People With The Most Charismatic Personality Type Share 4 Dark Traits

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The Myers-Briggs personality test is perhaps the most popular attempt at categorizing the many personalities of humans. The descriptions are eye-opening, and you’ll probably have several epiphanies about your own personality in the process.

But along with positive traits of each of the 16 personality types, there is the realization that each one has a dark side.

For the ESTP personality type (which stands for Extraversion, Sensing, Thinking, Perceiving), while they are social, charismatic quick-thinkers, and tend to make their own rules, they can simultaneously be impulsive, take big risks, and are workaholics. (Sound familiar? Donald Trump is a well-known ESTP.)

The ESTP Myers-Briggs type includes some captivating individuals, but all of this appeal is not without a pretty alarming dark side full of intense negative traits.

RELATED: The Dark Side Of Each Myers-Briggs Type

These are generalizations of all ESTPs and should be interpreted as such. ESTPs are all individuals and handle their predispositions in a wide variety of ways. If there’s an ESTP in your life, it’s helpful to understand the shortcomings of their personality type, alongside the ESTP strengths, in order to live in harmony.

4 Negative Personality Traits of the ESTP Dark Side

1. Loose-lipped

While ESTPs are cunning speakers, many of their words are spoken without consideration of consequences. Additionally, they don’t listen much and have trouble reading people.

If you have an ESTP in your life, you’ve likely noticed that they won’t hesitate to talk over you, even if you’re opening your heart to them. They’ll disregard the details of a conversation and may unintentionally hurt your feelings with their extreme lack of a filter.

If you slip up, ESTP will be the first to shamelessly call you out. They’re also horrible secret-keepers. If you want to confide something, consider the strong possibility that your ESTP friend will let it slip out in an inappropriate setting before baring it all to them.

You’ve likely witnessed them sharing their own details in contexts where it would have been best to keep quiet. If you are an ESTP, you should probably ask yourself if something is TMI before sharing it.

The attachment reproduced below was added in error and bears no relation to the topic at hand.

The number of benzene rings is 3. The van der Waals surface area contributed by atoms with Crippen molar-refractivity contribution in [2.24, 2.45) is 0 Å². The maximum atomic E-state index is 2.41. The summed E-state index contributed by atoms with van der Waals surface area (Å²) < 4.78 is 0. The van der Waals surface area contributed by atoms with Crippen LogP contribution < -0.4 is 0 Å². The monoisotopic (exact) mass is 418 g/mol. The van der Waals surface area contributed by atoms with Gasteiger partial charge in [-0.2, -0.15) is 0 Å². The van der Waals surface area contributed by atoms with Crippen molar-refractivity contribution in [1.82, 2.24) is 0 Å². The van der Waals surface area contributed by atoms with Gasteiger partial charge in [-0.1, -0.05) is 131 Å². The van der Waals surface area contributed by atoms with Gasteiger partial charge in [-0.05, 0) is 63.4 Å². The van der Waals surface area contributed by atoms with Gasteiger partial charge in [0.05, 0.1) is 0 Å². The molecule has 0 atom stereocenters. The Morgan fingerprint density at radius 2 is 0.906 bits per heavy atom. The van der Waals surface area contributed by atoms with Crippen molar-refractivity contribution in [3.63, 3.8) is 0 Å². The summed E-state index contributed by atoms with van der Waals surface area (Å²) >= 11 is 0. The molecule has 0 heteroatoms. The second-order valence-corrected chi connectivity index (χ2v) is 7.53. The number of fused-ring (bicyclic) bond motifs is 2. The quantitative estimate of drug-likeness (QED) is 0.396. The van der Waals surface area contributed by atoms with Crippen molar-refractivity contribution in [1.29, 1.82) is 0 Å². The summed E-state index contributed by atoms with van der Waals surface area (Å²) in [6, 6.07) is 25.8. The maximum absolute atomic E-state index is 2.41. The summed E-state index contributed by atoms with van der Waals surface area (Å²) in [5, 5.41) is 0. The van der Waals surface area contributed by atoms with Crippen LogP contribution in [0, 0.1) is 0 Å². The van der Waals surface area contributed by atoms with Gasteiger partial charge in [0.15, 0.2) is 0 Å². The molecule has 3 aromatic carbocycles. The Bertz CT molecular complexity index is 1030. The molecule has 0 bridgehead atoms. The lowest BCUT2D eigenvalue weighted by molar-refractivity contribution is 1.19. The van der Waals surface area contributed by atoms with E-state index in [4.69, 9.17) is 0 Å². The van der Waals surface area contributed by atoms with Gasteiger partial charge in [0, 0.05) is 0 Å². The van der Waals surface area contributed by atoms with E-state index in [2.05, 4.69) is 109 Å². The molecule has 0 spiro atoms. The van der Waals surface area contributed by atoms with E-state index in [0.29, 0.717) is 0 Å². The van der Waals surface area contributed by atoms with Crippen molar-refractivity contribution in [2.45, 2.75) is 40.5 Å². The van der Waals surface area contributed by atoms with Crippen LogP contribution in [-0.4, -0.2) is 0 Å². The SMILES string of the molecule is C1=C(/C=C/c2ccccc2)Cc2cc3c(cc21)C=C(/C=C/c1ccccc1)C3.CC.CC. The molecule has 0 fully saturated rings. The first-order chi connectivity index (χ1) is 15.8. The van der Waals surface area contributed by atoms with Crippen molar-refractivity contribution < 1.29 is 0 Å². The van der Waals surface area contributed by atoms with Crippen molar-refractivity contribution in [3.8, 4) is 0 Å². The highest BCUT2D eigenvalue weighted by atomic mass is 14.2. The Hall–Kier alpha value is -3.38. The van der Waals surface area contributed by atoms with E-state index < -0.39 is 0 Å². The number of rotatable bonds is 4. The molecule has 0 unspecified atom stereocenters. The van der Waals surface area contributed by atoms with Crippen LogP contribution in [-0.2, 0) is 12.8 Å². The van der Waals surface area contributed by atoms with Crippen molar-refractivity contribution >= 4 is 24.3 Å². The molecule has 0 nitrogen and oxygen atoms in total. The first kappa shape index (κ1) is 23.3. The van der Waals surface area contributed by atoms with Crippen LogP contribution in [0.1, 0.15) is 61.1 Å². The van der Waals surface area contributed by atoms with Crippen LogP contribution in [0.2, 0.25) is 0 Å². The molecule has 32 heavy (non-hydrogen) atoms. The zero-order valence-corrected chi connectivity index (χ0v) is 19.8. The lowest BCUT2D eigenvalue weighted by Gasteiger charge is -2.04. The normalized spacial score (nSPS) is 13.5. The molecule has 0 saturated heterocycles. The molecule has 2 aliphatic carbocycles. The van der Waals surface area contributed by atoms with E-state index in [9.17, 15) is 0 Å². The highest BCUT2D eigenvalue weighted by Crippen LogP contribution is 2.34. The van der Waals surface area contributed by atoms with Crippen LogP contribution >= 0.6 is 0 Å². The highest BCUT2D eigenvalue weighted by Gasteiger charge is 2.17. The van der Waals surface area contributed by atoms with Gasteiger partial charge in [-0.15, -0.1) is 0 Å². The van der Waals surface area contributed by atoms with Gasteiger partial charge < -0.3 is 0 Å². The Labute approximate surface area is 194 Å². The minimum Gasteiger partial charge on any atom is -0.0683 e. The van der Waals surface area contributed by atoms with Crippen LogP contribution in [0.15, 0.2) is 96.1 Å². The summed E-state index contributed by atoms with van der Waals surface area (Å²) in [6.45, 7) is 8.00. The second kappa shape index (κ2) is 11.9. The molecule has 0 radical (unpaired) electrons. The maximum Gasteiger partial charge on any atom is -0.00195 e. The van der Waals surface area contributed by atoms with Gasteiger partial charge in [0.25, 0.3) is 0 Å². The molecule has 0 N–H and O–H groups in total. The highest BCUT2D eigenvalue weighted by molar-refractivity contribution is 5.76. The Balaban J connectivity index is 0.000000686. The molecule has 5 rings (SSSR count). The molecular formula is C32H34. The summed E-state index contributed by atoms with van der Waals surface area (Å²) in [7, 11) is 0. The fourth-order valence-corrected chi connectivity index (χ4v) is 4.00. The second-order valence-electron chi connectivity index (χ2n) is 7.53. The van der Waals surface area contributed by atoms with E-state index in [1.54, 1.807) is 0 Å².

2. Defiant

Being defiant can be a good thing in the right setting, but ESTPs prefer to make their own rules, and those around them better accommodate.

ESTPs have reputations as trouble-makers, often leading those around them into the same behaviors because of their ability to be convincing. They might make rash decisions or larger risks that result in legal trouble.

Of course, with proper effort and self-control, ESTPs are smart enough to avoid the trouble that comes with breaking the rules; they just often choose not to. ESTPs feel confined within the structure of rules, which leads to their difficulty in success in mundane work positions (they have the second-lowest college GPAs of all Myers-Briggs types).

They’d much rather have total control and variety in their work, focusing mostly on hands-on activities. In short, they can't go for long periods of time feeling bored, and need constant stimulation.

RELATED: The Most Controlling Personality Types, Ranked

3. Short-sighted

People with this personality type live in the here and now, and make their decisions based on their current situation without thinking long-term. Their inability to think into the future causes them to make impulsive decisions based on little evidence.

While they aren’t considered emotional thinkers, they are focused to the point that they don’t have foresight in decision-making, preferring to see immediate results rather than prolonging judgment in the interest of full understanding. They might make each “part” perfectly, but they don’t fit together to make a perfect “whole.”

This may be considered the biggest ESTP weakness, as their lack of seeing the big picture prevents them from forming lasting relationships, romantic or otherwise. They may believe they’ve put in enough effort, but have trouble seeing the relationship as a whole.

4. Demanding

In a wide variety of contexts, ESTPs are frustratingly demanding of others. They thrive in leadership roles due to their charisma and need for freedom but fail to see how their demands affect others. They assume that their perspective is the right one and that all others are fundamentally wrong.

Their inability to listen doesn't help. In the workplace, they set clear and short-term goals (which employees appreciate) but leave little room for expansion upon their ideas by others.

As parents, they expect their children to be tough cookies, which puts an extreme amount of pressure on timid or sensitive children. They’re great teachers for their children, but, like with others in their lives, they struggle to be good listeners.

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Emily Van Devender is a freelance writer based in Colorado, USA. She writes about psychology, politics, feminism, and trending topics.